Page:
How do you structure your blends between Hindi and English? When you write music, are you more focused on one language rather than the other?
I approach songwriting from an emotional standpoint. Each song has an inherent emotional quotient, and the lyrics just happen to flow with the said emotion. Therefore, I don't approach a song thinking that it's going to be set in Hindi or English. It all happens in the moment; sometimes the words come out of your mouth in Hindi, some other times they're in English. It's something I have little control over, to be honest. I let my instincts guide me.
What is a unique aspect that each of you brings to the band? How long hasMinaxibeen working together, and what does “Minaxi” mean?
Hearing a song in a different drummer’s context helps me think about ways I can improve a song’s structure or incorporate a new fill or backbeat into my repertoire. Minaxi’s sound relies on lots of big, sweeping effects, so I enjoy figuring out how I can be the anchor that locks it into place.
While I play the bass, I am first and foremost a writer and guitarist. I think that allows me to see things from Shrenik’s perspective and contribute with more than just my own instrument in mind.
I bring the songs. It's all I got, haha!
I come into our rehearsals with the song and a blueprint for the sound. We then work it out collaboratively where each band member adds their own personality to the music. Playing a song to the band for the first time, to me is equivalent to the feeling of falling in love. The band playing it back together is the love that's being reciprocated. It's a weird analogy but it works in my head.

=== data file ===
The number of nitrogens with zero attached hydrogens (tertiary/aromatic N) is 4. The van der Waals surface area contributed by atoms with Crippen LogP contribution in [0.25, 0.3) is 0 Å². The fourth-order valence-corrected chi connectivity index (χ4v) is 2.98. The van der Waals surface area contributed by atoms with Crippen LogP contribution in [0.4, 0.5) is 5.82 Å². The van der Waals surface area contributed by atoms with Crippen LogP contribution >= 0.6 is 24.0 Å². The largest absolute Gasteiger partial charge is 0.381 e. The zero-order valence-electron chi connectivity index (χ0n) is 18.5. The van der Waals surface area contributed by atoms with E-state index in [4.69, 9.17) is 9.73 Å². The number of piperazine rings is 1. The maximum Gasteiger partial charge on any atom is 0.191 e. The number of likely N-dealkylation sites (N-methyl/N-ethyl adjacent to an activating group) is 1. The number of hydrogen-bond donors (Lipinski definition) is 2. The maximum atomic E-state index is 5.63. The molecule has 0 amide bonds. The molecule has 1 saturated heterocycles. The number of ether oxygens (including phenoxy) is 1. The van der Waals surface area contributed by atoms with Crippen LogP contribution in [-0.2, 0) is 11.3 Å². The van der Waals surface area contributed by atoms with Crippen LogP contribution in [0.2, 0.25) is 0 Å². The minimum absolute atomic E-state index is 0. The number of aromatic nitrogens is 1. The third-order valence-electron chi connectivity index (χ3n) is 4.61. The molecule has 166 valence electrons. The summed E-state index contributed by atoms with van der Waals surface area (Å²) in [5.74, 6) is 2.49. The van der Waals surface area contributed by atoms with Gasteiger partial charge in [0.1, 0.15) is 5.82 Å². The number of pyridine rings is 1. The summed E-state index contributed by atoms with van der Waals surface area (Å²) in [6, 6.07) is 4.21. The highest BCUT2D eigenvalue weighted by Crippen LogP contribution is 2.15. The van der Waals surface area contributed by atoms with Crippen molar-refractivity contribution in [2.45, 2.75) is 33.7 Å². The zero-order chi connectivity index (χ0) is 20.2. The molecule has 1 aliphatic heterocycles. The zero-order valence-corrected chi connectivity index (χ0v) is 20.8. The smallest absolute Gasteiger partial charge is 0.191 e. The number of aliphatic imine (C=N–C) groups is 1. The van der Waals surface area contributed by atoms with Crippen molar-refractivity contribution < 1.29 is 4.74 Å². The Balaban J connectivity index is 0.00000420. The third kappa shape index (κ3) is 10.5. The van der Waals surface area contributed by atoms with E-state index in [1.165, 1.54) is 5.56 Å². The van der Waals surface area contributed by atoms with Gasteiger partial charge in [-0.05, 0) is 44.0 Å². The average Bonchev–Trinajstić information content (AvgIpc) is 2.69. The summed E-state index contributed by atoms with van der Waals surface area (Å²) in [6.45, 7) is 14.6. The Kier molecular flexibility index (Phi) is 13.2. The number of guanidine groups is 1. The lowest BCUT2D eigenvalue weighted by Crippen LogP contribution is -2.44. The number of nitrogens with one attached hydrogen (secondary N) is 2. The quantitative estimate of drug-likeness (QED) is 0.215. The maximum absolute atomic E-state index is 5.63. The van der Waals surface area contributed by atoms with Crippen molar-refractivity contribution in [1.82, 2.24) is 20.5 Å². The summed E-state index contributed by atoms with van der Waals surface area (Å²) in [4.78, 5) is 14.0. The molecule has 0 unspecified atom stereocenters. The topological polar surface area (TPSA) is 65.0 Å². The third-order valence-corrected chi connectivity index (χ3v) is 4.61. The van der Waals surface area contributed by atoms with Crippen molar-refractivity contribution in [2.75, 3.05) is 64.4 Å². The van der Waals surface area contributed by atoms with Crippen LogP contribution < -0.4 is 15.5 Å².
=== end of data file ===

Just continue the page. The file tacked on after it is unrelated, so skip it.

We've been together since June 2018. Steve joined in June 2019.Minaxi(me-naak-she) is a feminine name of Indian origin. It translates to a woman with beautiful, fish-like eyes; or a goddess who never stops watching over her devotees.
What challenges have you come across from putting out an album for the very first time? What is the advice you would give to musicians in a similar situation?
We're still figuring out the best way to approach the business side of things, you know, as the game is changing rapidly and a lot of what you discover is dictated by algorithms. Getting the masses to listen is a challenge but the solution to the same is the endless promotion and reaching out to independent blogs, music folks, etc. for features. We have been fortunate to have received support from our friends, local blogs such as bands do Brooklyn,Left Bank Magazine,The Deli and international press such as Rolling Stone (India)and rock Street Journal. However, we have been proactive on our social channels by populating them with content/visuals on a regular basis. It has helped attract a wider audience to our music.
I'd say in addition to writing good music, keep pushing out content. It will help in the long run.
Thank you once again for having us and supporting our music.